Bears Training Camp Preview: 6 Days

What will backup running back Michael Bush's role be in Marc Trestman's West Coast offense, one in which Matt Forte is expected to be on the field the vast majority of snaps?

The Chicago Bears invested heavily in running back Michael Bush last year. As a backup to Matt Forte, Bush received $7 million guaranteed on a four-year deal worth $14 million. That's a substantial cap hit each of those four seasons for a second-team running back, which many believe is a plug-and-play position in today's NFL.

Bush rewarded the team with 3.6 yards per carry and 411 rushing yards, the lowest single-season totals of his five-year career. His nine receptions were also the worst of his career, while his 114 carries were the fewest since 2008 and his five touchdowns were the fewest since 2009. To top it all off, he missed the final three games of the season with a cartilage injury in his ribs.

That is not the type of return on investment GM Phil Emery was expecting when he made Bush one of the highest paid backup ball carriers in the league. Bush recently told the Chicago Tribune that he played almost all of last year with a fractured bone in his right shoulder, which he says is now fully healthy. That explains his dip in production to some degree but it's still unclear whether the 29-year-old halfback can ever again be as useful as he was two years ago, when he rushed for 977 yards in Oakland.

This season, there is a new head coach in town who is installing a brand new offense, one that may not mesh with Bush's downhill running style. So what can we expect from Bush in 2013?

That will all depend on how often he touches the ball. In order for him to be a factor, he'll need opportunities to make plays. Here is the rushing-attempt breakdown of the top ball carriers in Trestman's 10 seasons as an offensive coordinator in the NFL.

1988 Browns
Earnest Byner, 157 carries
Kevin Mack, 123 carries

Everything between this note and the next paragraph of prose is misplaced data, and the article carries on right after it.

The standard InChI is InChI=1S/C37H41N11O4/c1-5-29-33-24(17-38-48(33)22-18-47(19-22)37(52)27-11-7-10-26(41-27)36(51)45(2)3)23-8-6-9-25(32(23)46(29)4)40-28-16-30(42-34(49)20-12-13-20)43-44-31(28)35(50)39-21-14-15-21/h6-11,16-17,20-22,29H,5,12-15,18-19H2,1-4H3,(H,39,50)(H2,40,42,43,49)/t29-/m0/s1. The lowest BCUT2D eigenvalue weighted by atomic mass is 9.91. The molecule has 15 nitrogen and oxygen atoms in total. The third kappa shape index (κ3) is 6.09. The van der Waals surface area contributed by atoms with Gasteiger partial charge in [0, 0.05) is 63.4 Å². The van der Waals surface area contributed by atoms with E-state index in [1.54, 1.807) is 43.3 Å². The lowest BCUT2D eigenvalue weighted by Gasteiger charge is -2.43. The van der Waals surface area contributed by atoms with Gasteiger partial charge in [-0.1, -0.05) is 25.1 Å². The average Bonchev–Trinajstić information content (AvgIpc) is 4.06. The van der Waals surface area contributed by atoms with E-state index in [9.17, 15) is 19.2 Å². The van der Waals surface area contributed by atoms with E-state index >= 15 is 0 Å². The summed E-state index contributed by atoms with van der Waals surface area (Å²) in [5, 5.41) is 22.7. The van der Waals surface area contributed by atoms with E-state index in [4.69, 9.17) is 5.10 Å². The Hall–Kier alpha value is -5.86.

1989 Browns
Eric Matcalf, 187
Tim Manoa, 87

1995 49ers
Derek Loville, 218
William Floyd, 64

1996 49ers
Terry Kirby, 134
Derek Loville, 70

1998 Cardinals
Adrian Murrell, 274
Mario Bates, 60

1999 Cardinals
Adrian Murrell, 193
Mario Bates, 72

2000 Cardinals
Michael Pittman, 184
Thomas Jones, 112

2001 Raiders
Charlie Garner, 211
Tyrone Wheatley, 88

2002 Raiders
Charlie Garner, 182
Tyrone Wheatley, 108

2003 Raiders
Tyrone Wheatley, 159
Charlie Garner, 120 (Garner dealt with injuries in 2003 and started just nine games.)

Because of Garner's injuries, we'll leave 2003 out of our analysis. In the other nine seasons, Trestman's backup running backs averaged 87 rushing attempts. Bush has never carried fewer than 95 times in a single season, so his impact on the field could be further reduced due to the new system.


Michael Bush
Dennis Wierzbicki/USA TODAY Sports

Yet many of Trestman's years as OC came during a time when nearly every NFL team deployed a workhorse running back. In the league today, running back committees are prevalent on all but a handful of clubs. With the preponderance of injuries at the position, teams like to have more than guy who can carry the load.

That's why Bush was paid so handsomely.

And while Trestman liked to give the lion's share of carries to his top back, he never ran a player into the ground. The most attempts any running back received under Trestman was Adrian Murrell's 274 in 1998. By comparison, Forte has had single-season carry totals of 316, 258, 248 and 237. So while the backup carry totals may end up being less than what Bush is used to, he may actually receive a larger percentage of the overall attempts.

What may hurt Bush the most is Forte's prowess as a pass catcher, an area in which Bush has never excelled. In Trestman's offenses, his top backs are used heavily in the passing game, meaning Forte, and not Bush, will be on the field for most third downs. Trestman also likes to pass in the red zone, which could limit Bush's impact near the goal line. Tyrone Wheatley, who was Garner's backup in Oakland, was a power, short-yardage back similar to Bush, yet Wheatley's high TD total in three seasons under Trestman was just five scores.

And let's not forget the presence of Armando Allen, who is a very good pass catcher. Allen doesn't have great size but he can exploit mismatches in the passing game, which could eat even more into Bush's snaps.

Based on what we know about Trestman, it's hard to predict a big year for Bush. He's getting older, he's coming off a season in which he sustained two major injuries, he's not a great fit for the new zone-blocking system and the new head coach has shown in the past he doesn't have great use for a backup RB. Bush may end up being a solid short-yardage option but beyond that, it's hard to foresee Emery getting the return on investment he envisioned last offseason.


Jeremy Stoltz is Publisher of BearReport.com and a member of the Pro Football Writers of America. He is in his third season covering the Chicago Bears full time. Follow Bear Report on Twitter and discuss this topic on our message boards. To become a subscriber to the Bear Report Web site or magazine, click here.

Bear Report Top Stories